Tutoriel : formulaire 100% CSS3 sans image et sans JavaScript Je vous invite à aller lire le tutoriel complet sur le CSS que j’ai écrit. Après avoir expliqué comment réaliser un bon formulaire HTML, pourquoi ne pas en réaliser un uniquement en CSS3 ? Les propriétés CSS3 utilisées ici sont les suivantes : border-radius pour les bords arrondisbox-shadow pour les ombres des blocscontent pour rajouter du contenu au HTMLgradient pour les dégradés des blocsrgba pour avoir des fonds transparentstext-shadow pour les ombres du texte J’utilise aussi les pseudo-classes CSS3 suivantes : :after pour rajouter du texte HTML à la suite d’un élément:last-child pour sélectionner le dernier enfant d’un élément:target pour séléctionner un élément lorsqu’une #ancre est utilisée dans l’adresse Dernière fonctionnalité utilisée : le sélecteur avancé [type=text] pour sélectionner un élément selon la valeur d’un de ses attributs HTML. Bien sûr, toutes ces nouveautés CSS3 ne marchent pas partout, mais elles fonctionnent très bien sous Firefox et Safari/Chrome (Webkit).

Workshop / Chrome Experiments Unfortunately, either your web browser or your graphics card doesn't support WebGL. We recommend you try it again with Google Chrome. Experimental CSS3 Animations for Image Transitions Today we want to share some experimental 3D image transitions with you that use CSS3 animations and jQuery. We'll be using CSS3 3D Transforms for Webkit only. View demo Download source Today we want to share some experimental 3D image transitions with you that use CSS3 animations and jQuery. We’ll be using CSS3 3D Transforms for Webkit only. Check out the Photo Transitions at the Safari Technology Demos site, some of which we got inspired by. The images used in the demo are by Joanna Kustra. Please note that the 3D effects will only work in Webkit browsers. How it works Given a set of images, we’ll add the first image to the wrapper with the class te-cover. The main idea is to always show the regarding image using te-cover. Demos Each demo will have a group of possible transitions that can be selected from the dropdown menu above the image. We hope you like our little experiment and find it inspiring and useful!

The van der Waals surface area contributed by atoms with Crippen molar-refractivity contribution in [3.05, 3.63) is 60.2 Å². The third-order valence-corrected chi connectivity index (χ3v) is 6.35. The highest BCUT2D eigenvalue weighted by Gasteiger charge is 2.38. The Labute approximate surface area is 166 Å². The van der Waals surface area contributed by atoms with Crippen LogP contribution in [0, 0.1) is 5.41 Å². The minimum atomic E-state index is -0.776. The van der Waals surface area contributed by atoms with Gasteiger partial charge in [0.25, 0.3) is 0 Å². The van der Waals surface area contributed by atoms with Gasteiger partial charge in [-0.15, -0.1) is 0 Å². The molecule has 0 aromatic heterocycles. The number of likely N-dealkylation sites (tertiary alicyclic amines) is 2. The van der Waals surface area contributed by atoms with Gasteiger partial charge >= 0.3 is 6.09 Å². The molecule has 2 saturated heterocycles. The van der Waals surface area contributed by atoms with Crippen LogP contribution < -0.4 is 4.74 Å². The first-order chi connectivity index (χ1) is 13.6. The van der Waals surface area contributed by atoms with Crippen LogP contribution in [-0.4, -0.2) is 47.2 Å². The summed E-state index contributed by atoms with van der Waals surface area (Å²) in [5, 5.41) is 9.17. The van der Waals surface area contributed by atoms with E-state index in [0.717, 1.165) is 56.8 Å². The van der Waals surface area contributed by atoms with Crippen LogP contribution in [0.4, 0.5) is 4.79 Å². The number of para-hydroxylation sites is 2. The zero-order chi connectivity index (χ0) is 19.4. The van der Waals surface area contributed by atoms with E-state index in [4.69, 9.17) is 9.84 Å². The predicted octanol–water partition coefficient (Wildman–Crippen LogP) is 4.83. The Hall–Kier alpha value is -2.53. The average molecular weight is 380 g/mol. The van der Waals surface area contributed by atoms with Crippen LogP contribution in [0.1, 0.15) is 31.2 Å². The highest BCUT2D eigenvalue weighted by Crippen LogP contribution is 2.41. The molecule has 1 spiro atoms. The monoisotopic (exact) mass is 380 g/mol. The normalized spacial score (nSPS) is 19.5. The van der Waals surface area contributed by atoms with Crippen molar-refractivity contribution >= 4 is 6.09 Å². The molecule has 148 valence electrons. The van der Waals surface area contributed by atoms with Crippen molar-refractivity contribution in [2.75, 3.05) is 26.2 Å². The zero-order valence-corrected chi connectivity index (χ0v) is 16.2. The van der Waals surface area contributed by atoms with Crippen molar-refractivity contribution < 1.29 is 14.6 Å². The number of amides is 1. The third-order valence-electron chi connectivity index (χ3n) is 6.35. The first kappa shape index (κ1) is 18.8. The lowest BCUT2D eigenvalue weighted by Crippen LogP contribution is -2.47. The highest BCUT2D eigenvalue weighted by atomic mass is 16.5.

A List Apart: Articles: Drop-Down Menus, Horizontal Style Anyone who has created drop-down menus will be familiar with the large quantities of scripting such menus typically require. But, using structured HTML and simple CSS, it is possible to create visually appealing drop-downs that are easy to edit and update, and that work across a multitude of browsers, including Internet Explorer. Better still, for code-wary designers, no JavaScript is required! (Actually, a tiny bit of JavaScript is needed, but it’s not what you think.) Here’s a sneak preview of the menu in action. Creating the menu#section1 The first and most important part of creating our menu is the menu structure itself. That’s it: some simple HTML that is both accessible and easy to edit. Visually appealing? If you have previewed the menu above, you’ll see a pretty boring list of items. The first step is to remove the indents and bullets from the unordered list and define the width of our menu items. Next, we need to position our list items. Next step is the sub-menus. Now the fun bit.